The Sorting Hat

Life is full of burdens. Some we scarcely realize, because we’ve grown accustomed to them. We can’t remember when we didn’t carry them. One burden, shared by all believers, every day of their lives, is trying to determine God’s will. 

It’s not a light load, but picture the alternative, one which unbelievers must port. If there is no God, you’re free to make whatever decision you like, using whatever wits you have. Sounds wonderful, but bravely look to the end. If every choice is free of the divine, no choice really matters. If your world spins through space without meaning, your choices fly from you like dust in the wind, but that gust of absurdity will claim you as well.


We believe that we’re responsible to God for our choices. But how do we know what God wants? Counselors, confessors and coaches can help, but wouldn’t it be nice if we had attended a school that made discernment as easy as donning a hat? 

At a place called Hogwarts you put on a hat that sings:

Oh, you may not think I’m pretty,
But don’t judge on what you see,
I’ll eat myself if you can find
A smarter hat than me.
You can keep your bowlers black,
Your top hats sleek and tall,
For I’m the Hogwarts Sorting Hat
And I can cap them all.
There’s nothing hidden in your head
The Sorting Hat can’t see,
So try me on and I will tell you
Where you ought to be.

Christians don’t discern by donning something external to ourselves. We don’t look to the heavens for a sign, or listen intently for a whispered word of instruction. God rarely enters our lives that way. Why not? 

Because with God distance matters. If God were made absolutely manifest that would establish God’s existence, but what would be left of us? What happens to our freedom? If each day we took instructions from the sky, would we be humans or automatons?

God doesn’t need to appear in front of us, because God already dwells within us, which is not to say that everything is left up to us. We need to recognize, within ourselves, the gap between who we are and who we want to become, because that gap is where the will of God is made manifest. 

The French existentialist philosopher Gabriel Marcel said that the call of God

comes both from me and from outside me at one and the same time; or rather, in it we become aware of that most intimate connection between what comes from me and what comes from outside, a connection which is nourishing or constructive and cannot be relinquished without the ego wasting and tending towards death.

God sows dreams within us. When our hearts are purified by prayer and the sacraments—though that is no small task; it takes a lifetime—we follow God by pursuing those deep desires, those insistent intuitions that are already evident to us.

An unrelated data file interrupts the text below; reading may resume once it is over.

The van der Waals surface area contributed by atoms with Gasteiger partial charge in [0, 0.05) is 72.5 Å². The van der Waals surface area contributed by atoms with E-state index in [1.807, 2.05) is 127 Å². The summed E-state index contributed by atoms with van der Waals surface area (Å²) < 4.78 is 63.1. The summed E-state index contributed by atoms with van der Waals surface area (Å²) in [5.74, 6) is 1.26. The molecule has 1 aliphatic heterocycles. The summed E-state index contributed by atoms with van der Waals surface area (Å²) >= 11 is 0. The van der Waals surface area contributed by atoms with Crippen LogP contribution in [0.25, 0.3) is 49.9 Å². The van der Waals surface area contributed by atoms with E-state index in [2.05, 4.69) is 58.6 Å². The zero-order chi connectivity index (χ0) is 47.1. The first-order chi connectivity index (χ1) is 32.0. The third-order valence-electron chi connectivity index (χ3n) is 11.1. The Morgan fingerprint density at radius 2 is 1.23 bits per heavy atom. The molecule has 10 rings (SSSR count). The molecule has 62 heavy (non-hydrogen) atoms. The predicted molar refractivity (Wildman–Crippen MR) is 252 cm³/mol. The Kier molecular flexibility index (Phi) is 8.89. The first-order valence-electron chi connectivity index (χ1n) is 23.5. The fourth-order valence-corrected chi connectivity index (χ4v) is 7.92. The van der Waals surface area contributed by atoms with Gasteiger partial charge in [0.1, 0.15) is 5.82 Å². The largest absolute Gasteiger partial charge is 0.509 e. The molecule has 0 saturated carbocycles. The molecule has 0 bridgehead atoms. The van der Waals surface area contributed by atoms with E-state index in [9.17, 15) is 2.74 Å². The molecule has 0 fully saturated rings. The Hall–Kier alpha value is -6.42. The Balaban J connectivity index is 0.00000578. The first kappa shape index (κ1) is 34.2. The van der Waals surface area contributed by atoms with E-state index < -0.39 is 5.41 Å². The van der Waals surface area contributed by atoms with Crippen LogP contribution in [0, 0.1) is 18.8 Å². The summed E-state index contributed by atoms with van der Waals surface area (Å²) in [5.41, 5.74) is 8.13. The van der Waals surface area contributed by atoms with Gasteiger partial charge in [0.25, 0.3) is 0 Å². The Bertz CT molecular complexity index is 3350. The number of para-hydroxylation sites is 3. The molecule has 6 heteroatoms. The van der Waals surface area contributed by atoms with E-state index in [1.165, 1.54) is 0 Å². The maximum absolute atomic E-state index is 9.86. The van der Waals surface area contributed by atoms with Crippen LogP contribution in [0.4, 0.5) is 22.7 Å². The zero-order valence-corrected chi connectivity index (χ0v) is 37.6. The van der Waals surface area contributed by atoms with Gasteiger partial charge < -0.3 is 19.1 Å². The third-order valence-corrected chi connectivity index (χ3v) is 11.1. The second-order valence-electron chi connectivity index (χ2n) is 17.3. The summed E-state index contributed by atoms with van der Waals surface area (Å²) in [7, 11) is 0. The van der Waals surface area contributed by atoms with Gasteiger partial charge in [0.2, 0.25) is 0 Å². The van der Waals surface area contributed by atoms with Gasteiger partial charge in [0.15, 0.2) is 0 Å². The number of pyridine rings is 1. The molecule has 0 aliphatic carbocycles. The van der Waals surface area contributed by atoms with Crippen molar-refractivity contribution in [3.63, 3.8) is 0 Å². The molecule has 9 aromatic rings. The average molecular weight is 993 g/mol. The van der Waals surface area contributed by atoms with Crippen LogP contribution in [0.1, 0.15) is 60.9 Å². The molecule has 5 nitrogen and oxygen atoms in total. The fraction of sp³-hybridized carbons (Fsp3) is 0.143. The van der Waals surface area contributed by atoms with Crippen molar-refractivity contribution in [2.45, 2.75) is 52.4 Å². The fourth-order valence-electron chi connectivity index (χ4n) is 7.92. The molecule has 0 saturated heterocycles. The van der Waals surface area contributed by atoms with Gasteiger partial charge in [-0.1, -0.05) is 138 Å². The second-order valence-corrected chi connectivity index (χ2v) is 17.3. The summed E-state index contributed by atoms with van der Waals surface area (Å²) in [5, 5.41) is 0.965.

This is why Christ can say to us

Take my yoke upon you and learn from me,
for I am meek and humble of heart;
and you will find rest for yourselves.
For my yoke is easy, and my burden light (Mt 11: 29-30)

Christ asks only that you become the person you were meant to be, the one of whom the Father dreamt, before hills were set in place or stars hung in the heavens. 

Accepting the yoke of Christ doesn’t mean that our lives will not be difficult, but to persevere is to find both ourselves and God. One more French philosopher. Gustave Thibon wrote of our yoke:

You feel you are hedged in; you dream of escape; but beware of mirages. Do not run or fly away in order to get free: rather dig in the narrow place which has been given you; you will find God there and everything. God does not float on your horizon. He sleeps in your substance. Vanity runs, love digs. If you fly away from yourself, your prison will run with you and will close in because of the wind of your flight; if you go deep down into yourself it will disappear.

We don’t require a sorting hat to know the will of God, but there is a deep truth in the story of Harry Potter. Each of us has an identity, each has been marked for a mission, one given to us by God. To accept it is to embrace life itself. And the alternative? It should not even be spoken!

Zechariah 9: 9-10    Romans 8: 9, 11-13    Matthew 11: 25-30

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Bruce Snowden
4 years 8 months ago
"Each of you has an identity", as Terrance W. Klein says. I like that information. The Spirit also says, "I have called you by name." I like that information too. It's an identity singularly given and owned, a name that no one else has, a name no one else can know, a name just between God and me (whomever), a kind of "love-name" between parent and child, written as Scripture says "on white pebbles." I don't understand the "white pebbles" reference, but I think Ps. 139:1-24 pretty well ties things together. I'd like to know my name, which must be connected to one's personal identity, the two probably linked together as ONE., non-conflictual, bonded into a gentle, free moving sinewed relationship.


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